Popcorn ceiling removal is a surprisingly simple DIY project for any homeowner. It is not difficult or expensive to do, but it is messy. This post will show you everything you need to remove a popcorn ceiling with ease.
Popcorn ceilings came to prominence in the 1950s and 1960s and were a very popular ceiling treatment in homes across America. They became popular because of their inexpensive price tag and ability hide most ceiling imperfections. Rather than applying 3 coats of mud (joint compound) and sanding to perfection, builders could apply just one coat and then spray this thick covering over everything.
Once the 1980s were over, popcorn ceilings fell out of fashion along with leg warmers and, sadly, parachute pants. While I may break out my parachute pants to buck style trends occasionally, there is no love lost between most folks and their popcorn ceilings. Most of us want them gone and are willing to pay, but the truth is that you can do this yourself if you’re not afraid of getting a little messy.
Popcorn Ceiling Removal
Caution: Prior to the Clean Air Act of 1978, popcorn ceilings often contained asbestos, but just because your popcorn ceiling was installed in 1980 doesn’t mean it is free of asbestos. Suppliers were allowed to use the remaining inventories of asbestos containing materials until they ran out. If you have any questions about whether your ceiling contains asbestos, you should have it tested by a local facility before doing any work.
Popcorn ceiling removal doesn’t require much skill, just a lot of prep if you want to keep things clean. I’ll walk you through the best way to get all that old popcorn off and not spend the rest of the year picking it out of your carpet. The right tools are pivotal for popcorn ceiling removal.
- 2 mil. or thicker Plastic Sheeting (lots of it)
- Ceiling Texture Scraper
- 6″ Drywall Knife
- Masking or Blue Tape
- Pump Sprayer
- P100 or N100 Dust Mask
- Safety Glasses
- Canvas Drop Cloth
- An Old Hat
Step #1 Mask off EVERYTHING
Seriously, this is a messy process. Get all of the furniture out of the room. Put a layer of plastic on the floor and then put the drop cloth on top of that. Without the canvas, you’ll be sliding all over the place when any wet popcorn comes off. Tape plastic sheeting around the entire perimeter of the room at the top of the walls to keep the walls, windows and doors clean.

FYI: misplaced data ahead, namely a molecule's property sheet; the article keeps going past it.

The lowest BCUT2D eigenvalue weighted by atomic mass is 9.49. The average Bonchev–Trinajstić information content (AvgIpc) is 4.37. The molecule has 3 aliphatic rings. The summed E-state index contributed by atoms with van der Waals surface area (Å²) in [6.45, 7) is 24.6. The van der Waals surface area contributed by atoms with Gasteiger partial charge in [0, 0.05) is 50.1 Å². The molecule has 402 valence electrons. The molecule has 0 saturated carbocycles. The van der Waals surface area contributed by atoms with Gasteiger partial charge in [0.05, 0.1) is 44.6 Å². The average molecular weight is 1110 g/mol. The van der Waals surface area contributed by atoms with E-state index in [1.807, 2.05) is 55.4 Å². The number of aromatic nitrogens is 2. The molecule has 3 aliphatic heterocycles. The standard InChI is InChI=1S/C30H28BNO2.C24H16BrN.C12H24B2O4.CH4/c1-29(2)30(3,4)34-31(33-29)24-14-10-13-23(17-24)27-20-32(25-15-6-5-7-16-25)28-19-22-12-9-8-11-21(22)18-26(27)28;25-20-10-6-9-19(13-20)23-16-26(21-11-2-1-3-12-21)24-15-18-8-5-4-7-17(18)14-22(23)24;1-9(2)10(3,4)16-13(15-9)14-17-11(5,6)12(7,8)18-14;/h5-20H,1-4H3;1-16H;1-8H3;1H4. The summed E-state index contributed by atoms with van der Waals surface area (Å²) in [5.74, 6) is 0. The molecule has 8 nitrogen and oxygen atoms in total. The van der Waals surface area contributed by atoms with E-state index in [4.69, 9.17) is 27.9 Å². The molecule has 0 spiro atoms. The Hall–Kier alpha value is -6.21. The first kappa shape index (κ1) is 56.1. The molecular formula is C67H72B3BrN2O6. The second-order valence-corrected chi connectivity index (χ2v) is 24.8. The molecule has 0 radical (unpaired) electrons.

Step #2 Wet the Ceiling
Fill the pump sprayer with water and spray the ceiling down to wet the popcorn. This will allow for easier, more dust-free removal. You want the popcorn to be good and soaked but not so much that it affects the drywall underneath. A garden hose is not the right tool for this. You’ll have to let the ceiling sit for about 10 mins before scraping it off. Only wet as large of a section as you can work with. If you have a helper, one person can spray the ceiling as the other removes the popcorn. Find a system that works for your situation. Start with a 10 SF section and see how that works and then go up or down from there.
Step #3 Scrape it
Using the ceiling texture scraper, scrape the popcorn away. This unique tool allows you to attach a trash bag to it so that as you scrape the unwanted popcorn ceiling falls cleanly into the bag. It works well, not perfect, but it’s much cleaner than trying it without the bag. It takes a little bit to get used to the tool. Be careful not to gouge the drywall underneath. Use the drywall knife for the smaller nooks and crannies that you can’t get the texture scraper into.
Step #4 Sand it
Underneath the popcorn ceiling, you might find a fairly rough coat of drywall mud. It will likely need some sanding to smooth it out. Use a pole sander to smooth this out. If you had a plaster ceiling underneath the popcorn, you may find some chips and gouges that need repair. You can learn how to repair damaged plaster here.
Step #5 Skim Coat it
To get the ceiling finished and looking nice, you can either skim coat I prefer using a mix of veneer plaster and joint compound called Modern Plaster, or touch up and patch any rough spots.
Step #6 Prime and Paint it
Especially if there are any stains on your ceiling, use a good stain-blocking primer and then a couple coats of flat ceiling paint. Ceiling paint is extra flat in sheen to hide imperfections and covers very well at an affordable price.
Step #7 Clean it
This is the fun part. Since you took the time to plastic off and cover everything clean up is a cinch. Just roll up all the plastic and put it in a garbage bag. Voila!
There you have it! Popcorn ceiling removal complete and the 1980s have been banished from your old house. You deserve a well-earned shower and the rest of the night off!
Founder & Senior Editor
I love old houses, working with my hands, and teaching others the excitment of doing it yourself! Everything is teachable if you only give it the chance.